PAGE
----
The gravity of the atomic bombings was not taken lightly by the nations surrounding Japan, but the United States refused to lose any more men in a long-winded assault; the enemy 's resolve was unmatched by American standards. Majerus states, "This firm resolution of the Imperial Army to fight out an all-or-nothing battle until virtually the very last man ultimately did not go unnoticed by US government officials." (5). Further proofs of these arguments were demonstrated by the Japanese when they deployed the kamikaze (suicide pilots) to Pearl Harbor. The raising question is, however, did decisional certainty regard any ulterior motive at the time considered to prevent the death of American troops, or had there been any considered possibilities within a peaceful resolution? This has sparked another theory among the nation 's scholars. Did the U.S. drop the bombs to save American lives, or to intimidate their rivaling ally, the Soviet Union? It was later revealed that the USSR was willing to help the United States in the assault of Japan. History teacher Brent Dyck states, "At the Potsdam Conference held in July 1945, Stalin told Truman that the Soviet Union was ready to help the United States and invade Japan on August 15."
The Atomic bomb is a weapon created back in 1944 during world war two. The research for it started in 1934 with Italian scientist Fermi, he and his colleagues started subjecting uranium to bombardments of neutrons and showed new isotopes were formed. At the time they thought that they had found new atoms not found in nature. However tests done by two Germans in 1938 to 1939 showed that the neutrons were in fact splitting the uranium atom up in two pieces each about half the mass of the uranium, they later called this nuclear fission. The splitting of the atom released large amounts of energy with the two smaller atoms flying away from each other. This theory was later confirmed by a French physicist.
World War II brought up many new technologies for warfare. Advanced on existing developments such as weaponry, ships, vehicles air crafts, navigational devices and medicine are just a few broad examples of developments in warfare during this time in United States and World history. One development, however, changed the entire way of warfare. The Atomic bomb was developed during this time out of fears that the Germans had the same technologies, or at least were working to obtain it. Once the United States had this technological capability of producing atomic weapons, the way of fighting was changed. Two bombs were dropped on Japan in August of 1945, one on the city of Hiroshima and the other on the city of Nagasaki. Afterward, the ear of atomic diplomacy came up in American international relations, which as we have seen today, has led to the development of even stronger, more deadly weaponry and bombs. The bombing of Japan also brings up the still prevalent debate of whether the bombings were justifiable or not. Historians Gar Alperovitz, Robert P. Newman and Barton Bernstein all have written essays expressing their opinions in the matter.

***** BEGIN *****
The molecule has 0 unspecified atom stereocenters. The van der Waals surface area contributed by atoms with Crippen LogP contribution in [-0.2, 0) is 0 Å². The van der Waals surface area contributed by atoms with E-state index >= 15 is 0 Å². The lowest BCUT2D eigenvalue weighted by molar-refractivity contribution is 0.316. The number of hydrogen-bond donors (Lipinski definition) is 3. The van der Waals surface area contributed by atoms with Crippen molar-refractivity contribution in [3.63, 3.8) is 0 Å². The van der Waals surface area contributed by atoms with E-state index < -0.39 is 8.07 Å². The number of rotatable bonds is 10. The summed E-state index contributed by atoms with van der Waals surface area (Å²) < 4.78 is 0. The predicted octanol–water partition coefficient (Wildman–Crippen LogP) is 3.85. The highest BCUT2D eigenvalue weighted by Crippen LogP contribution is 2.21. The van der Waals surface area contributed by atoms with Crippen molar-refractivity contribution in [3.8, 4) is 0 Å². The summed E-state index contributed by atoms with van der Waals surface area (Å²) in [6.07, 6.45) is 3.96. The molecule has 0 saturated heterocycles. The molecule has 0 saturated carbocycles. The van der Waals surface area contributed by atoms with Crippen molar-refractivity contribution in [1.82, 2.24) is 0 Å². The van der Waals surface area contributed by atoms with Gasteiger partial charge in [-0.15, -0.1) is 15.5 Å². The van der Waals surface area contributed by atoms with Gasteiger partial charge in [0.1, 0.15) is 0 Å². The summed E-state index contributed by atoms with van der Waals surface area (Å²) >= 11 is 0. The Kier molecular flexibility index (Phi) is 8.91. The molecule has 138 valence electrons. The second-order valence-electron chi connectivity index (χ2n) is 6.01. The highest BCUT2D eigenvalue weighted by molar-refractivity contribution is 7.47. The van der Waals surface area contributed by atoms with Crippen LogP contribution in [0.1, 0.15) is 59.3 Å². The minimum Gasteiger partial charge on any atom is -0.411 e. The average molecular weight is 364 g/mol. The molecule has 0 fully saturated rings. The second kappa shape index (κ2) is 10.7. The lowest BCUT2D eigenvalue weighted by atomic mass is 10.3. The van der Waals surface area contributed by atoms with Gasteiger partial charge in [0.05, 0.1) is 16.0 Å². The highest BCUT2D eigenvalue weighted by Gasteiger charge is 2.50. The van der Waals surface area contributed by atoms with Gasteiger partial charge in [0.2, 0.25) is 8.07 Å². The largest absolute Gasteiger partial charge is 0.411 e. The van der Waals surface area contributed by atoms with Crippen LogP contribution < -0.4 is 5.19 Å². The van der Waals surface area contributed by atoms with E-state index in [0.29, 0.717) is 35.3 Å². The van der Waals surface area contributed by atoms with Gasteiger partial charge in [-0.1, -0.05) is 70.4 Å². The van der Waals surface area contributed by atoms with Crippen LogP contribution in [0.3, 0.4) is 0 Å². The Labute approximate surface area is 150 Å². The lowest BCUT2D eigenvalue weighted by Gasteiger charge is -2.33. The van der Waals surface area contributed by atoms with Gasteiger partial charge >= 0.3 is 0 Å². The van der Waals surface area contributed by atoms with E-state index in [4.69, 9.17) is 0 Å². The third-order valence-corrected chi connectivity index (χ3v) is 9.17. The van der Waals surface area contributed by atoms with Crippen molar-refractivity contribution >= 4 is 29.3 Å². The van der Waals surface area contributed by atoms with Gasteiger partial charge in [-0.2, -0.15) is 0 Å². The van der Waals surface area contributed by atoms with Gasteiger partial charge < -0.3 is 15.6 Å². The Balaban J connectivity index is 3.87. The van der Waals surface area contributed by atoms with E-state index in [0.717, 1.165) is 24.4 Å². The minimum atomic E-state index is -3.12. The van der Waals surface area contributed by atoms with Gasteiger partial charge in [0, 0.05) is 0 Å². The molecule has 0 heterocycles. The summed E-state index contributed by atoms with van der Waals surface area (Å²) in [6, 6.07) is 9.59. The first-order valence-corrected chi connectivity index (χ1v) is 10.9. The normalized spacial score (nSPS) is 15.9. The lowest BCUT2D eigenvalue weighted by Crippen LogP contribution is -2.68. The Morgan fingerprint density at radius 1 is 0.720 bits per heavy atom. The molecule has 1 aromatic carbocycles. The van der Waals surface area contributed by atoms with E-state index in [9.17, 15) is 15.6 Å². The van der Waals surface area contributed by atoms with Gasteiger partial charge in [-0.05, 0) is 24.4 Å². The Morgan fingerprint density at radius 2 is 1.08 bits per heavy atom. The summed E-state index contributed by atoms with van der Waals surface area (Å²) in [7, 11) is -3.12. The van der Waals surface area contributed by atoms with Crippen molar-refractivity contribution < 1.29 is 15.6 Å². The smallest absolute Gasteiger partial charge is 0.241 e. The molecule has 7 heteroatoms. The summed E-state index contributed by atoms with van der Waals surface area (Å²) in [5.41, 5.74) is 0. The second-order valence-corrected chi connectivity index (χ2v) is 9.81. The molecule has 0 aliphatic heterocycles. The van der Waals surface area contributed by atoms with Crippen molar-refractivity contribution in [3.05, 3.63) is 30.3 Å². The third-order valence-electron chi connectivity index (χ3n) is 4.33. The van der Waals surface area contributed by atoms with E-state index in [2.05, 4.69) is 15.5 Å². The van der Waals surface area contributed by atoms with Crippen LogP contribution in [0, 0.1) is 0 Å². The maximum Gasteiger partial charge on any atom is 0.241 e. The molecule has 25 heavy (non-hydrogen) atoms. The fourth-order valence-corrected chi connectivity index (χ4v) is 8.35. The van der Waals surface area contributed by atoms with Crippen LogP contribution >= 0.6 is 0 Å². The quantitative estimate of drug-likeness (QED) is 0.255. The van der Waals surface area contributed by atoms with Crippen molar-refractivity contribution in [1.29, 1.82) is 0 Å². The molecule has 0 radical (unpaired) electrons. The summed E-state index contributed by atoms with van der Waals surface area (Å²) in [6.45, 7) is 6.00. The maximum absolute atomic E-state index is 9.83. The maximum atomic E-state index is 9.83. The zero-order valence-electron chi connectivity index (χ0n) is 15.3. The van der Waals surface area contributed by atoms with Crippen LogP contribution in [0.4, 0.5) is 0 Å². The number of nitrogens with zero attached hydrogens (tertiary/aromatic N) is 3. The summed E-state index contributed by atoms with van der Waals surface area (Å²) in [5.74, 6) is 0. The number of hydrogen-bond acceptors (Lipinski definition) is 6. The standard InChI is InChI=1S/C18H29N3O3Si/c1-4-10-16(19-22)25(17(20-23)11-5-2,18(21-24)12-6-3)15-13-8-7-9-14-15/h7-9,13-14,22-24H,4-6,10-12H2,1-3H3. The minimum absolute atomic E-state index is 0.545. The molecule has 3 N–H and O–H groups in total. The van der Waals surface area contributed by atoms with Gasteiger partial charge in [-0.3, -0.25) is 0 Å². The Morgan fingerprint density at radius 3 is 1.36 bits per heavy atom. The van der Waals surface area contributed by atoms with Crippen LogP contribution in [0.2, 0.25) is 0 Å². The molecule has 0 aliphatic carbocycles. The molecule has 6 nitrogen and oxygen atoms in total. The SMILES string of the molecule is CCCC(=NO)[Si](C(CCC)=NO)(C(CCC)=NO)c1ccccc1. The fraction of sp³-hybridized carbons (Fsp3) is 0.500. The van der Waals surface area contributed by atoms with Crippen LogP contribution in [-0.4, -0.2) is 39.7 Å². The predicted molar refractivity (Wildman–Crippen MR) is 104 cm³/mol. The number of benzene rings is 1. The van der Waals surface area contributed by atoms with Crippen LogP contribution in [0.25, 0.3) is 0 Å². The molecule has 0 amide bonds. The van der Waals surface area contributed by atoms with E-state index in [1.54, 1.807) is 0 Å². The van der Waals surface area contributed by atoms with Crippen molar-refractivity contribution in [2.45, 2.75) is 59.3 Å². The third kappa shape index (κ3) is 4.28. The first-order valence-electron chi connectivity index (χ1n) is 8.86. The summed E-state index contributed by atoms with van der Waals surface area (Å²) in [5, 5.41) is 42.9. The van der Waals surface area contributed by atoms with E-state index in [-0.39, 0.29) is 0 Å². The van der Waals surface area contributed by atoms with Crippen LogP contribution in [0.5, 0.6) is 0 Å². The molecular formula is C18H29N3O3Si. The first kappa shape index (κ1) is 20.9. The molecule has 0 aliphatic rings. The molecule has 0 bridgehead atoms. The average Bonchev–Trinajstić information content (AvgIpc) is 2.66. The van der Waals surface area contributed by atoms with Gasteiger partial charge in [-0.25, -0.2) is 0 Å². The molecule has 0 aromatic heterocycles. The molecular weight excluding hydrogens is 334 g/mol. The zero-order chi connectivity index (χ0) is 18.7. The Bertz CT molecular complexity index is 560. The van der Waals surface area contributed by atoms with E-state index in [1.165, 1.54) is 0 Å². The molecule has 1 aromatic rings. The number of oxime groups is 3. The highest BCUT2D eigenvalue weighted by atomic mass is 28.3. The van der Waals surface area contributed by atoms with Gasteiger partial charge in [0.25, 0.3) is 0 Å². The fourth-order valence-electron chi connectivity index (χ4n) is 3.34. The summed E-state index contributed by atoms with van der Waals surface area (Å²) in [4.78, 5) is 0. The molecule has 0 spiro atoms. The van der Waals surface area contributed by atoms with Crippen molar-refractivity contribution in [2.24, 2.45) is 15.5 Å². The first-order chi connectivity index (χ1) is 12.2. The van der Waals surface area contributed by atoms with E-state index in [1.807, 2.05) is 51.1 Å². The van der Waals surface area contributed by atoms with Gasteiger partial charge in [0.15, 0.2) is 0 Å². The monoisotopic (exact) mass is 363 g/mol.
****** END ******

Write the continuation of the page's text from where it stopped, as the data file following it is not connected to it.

Prior to the attack, President Roosevelt approved a strong research into an atom bomb. After the event, the nuclear weapon became very important to U.S. The U.S government, in December 1941, set up a top secret Manhattan Project. The task of the Manhattan Project was to create an atom bomb as fast as possible. The name of the project came from a city in New York called Manhattan. In Manhattan, the beginning research of the atomic bomb had been carried out. Due to the project, more than forty thousand people were employed. A chunk of the scientist in the project were gathered in a remote desert at Los Alamos, which was a remote site in the desert of New Mexico where the bomb was tested. The U.S invested, in total, two billion dollars into the project.
In the 20th century, the United States faced many issues within the nation and within the world. It overcame many obstacles and made many discoveries to come to what is our country today. This century was the most influential to society and America as a whole. One of the biggest worldwide dilemmas, however, was the Second World War, or WWII. This war began 1939 as Nazi Germany invaded many European countries. Then in 1945, the war came to an end. The United States’ opponent was Japan and after the attacks of Pearl Harbor on December 7, 1941, the government knew they must take action in war. On May 12, 1942, President Roosevelt ordered the construction of the first atomic bomb. With help from Albert Einstein, Enrico Fermi, Robert Oppenheimer and over 100,000 other scientists, thus was the Manhattan Project, a secret government based organization to construct atomic bombs, General Leslie R. Groves as its organizer.